Hundreds of thousands of women faced combat in WW2, and on both sides, and on all fronts, and it is a history that has been almost completely erased from contemporary awareness. I have been given arguments about how women can not psychologically handle combat. And about how women in mixed-gender combat units will automatically disrupt group cohesion - the brotherhood, if you will. Both of these assertions are erasure.

Women have not lived in a protective bubble untouched by combat for all of history. Women have been killed, wounded, and captured in combat, and tortured after. We are not living a world where these are hypothetical situations women have yet to prove they can handle. Unfortunately, they have, they can, in the future, they probably will, again and again. Soviet women served as partisans, snipers, tank drivers, fighter pilots, bombers. And more.

Both British and American women served in mixed-gender AA units. I could drag you through several examples of British women performing exemplarily despite being wounded, or seeing their comrades die. The Luftwaffe did not discriminate. Between the British and the Americans, it was determined that mixed gender units actually performed much better than all male units, because of teamwork. Because women are better and certain tasks, men are better at certain tasks, and at other tasks they are comparably efficient, and in a team, hopefully, in combat, you let the best do what they are best at. For the most part, they were proud to serve together.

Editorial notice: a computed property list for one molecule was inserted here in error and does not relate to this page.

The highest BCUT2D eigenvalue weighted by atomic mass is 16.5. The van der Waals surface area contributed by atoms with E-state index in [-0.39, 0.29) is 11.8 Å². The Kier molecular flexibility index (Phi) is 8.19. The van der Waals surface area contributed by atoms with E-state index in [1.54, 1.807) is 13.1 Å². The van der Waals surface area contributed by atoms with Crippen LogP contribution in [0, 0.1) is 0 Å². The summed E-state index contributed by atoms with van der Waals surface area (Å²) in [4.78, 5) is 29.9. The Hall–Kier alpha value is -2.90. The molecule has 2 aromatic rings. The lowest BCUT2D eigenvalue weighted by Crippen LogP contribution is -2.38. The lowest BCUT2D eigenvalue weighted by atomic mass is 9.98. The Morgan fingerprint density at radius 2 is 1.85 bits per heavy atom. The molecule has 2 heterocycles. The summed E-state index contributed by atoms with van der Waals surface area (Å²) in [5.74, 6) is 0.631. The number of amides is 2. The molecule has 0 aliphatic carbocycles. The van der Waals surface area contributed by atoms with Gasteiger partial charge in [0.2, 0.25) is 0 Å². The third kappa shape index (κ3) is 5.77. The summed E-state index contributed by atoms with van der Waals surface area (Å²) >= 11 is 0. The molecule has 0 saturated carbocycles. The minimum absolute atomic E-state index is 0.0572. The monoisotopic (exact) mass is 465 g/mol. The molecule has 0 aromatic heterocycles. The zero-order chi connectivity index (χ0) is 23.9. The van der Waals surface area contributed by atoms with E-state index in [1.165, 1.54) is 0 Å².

German propaganda never commented on the British AA units, but they thoroughly smeared the Soviet fighting woman - flitenweiber. People often argue with me that women are a threat to group cohesion because men naturally give women preferential treatment. Which certainly explains why men are more likely to survive shipwrecks. And history shows us that Germans soldiers had no chivalrous compunction when it came to shooting captured Soviet women who were armed.

We’re fed a history of war that almost exclusively features white male figures, most of whom fit into this destructive constructed myth of the soldier that is somehow both chivalrous and charmingly womanizing and who’s sense of brotherhood is unshakably dependent on the band being all man. There is no history of woman at war, none. I hear a lot about how women have no upper body strength, I hear nothing about the Front-Line Female Comrade.